In the U.S., we tend to have a mentality that no matter how bad we feel, we must drag ourselves to church, to work, to recreational activities. So when the sniffles, colds, influenza, and stomach flu attack, out the door we go.
Just don’t do it.
You will likely recover faster if you stay home and rest.
Plus, no one wants to be around you when you’re sick. They may be too polite to say so, but coughing on someone who is sitting in front of you at church for an hour will pretty much guarantee they are going to get what you have.
Although much attention lately has been focused on hand washing, many illnesses are also spread through the air through coughing. There is one way to keep from spreading that cold to everyone around — stay home.
It really is rude to go out unnecessarily and share your germs far and wide.
What may be a minor illness to a young, healthy adult can result in pneumonia with a hospital stay or even death to a person with an immune compromised system, someone who is elderly, or an infant, although this is not always true.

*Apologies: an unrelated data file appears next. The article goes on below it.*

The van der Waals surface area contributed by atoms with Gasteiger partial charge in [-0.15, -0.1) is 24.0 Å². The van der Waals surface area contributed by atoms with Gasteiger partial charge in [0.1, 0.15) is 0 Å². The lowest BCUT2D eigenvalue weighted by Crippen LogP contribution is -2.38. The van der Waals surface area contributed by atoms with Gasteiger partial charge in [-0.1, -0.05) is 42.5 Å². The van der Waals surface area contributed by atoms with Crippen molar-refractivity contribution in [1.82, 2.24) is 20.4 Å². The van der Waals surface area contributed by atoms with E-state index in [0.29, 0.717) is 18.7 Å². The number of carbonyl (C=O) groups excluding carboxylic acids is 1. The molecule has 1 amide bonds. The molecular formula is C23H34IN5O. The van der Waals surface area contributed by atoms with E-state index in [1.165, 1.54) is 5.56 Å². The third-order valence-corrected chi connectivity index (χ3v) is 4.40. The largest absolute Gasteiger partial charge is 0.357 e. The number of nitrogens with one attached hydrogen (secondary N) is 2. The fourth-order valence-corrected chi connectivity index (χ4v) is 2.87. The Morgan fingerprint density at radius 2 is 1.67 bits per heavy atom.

The world has always faced strange outbreaks of illness. During World War I in 1918, 50 million people world wide died of the Spanish flu, most of them young and strong. The disease caused a severe cytokine storm, or overreaction of the immune system. Thus those with strong immune systems were hardest hit.
There were 37 million military and civilian WWI casualties, far less than those than died from the pandemic. It is estimated that half of the world’s population came down with it. And it spread fast. It was an H1N1 or bird flu virus, and the first identified case was in Kansas.
By far, the vast majority of contagious illnesses are not that severe.
It does, however, serve as a reminder that those who cannot learn from history are doomed to repeat it.
As a courtesy, stay home during illness. Those around you will appreciate it, and hopefully they will extend you the same favor.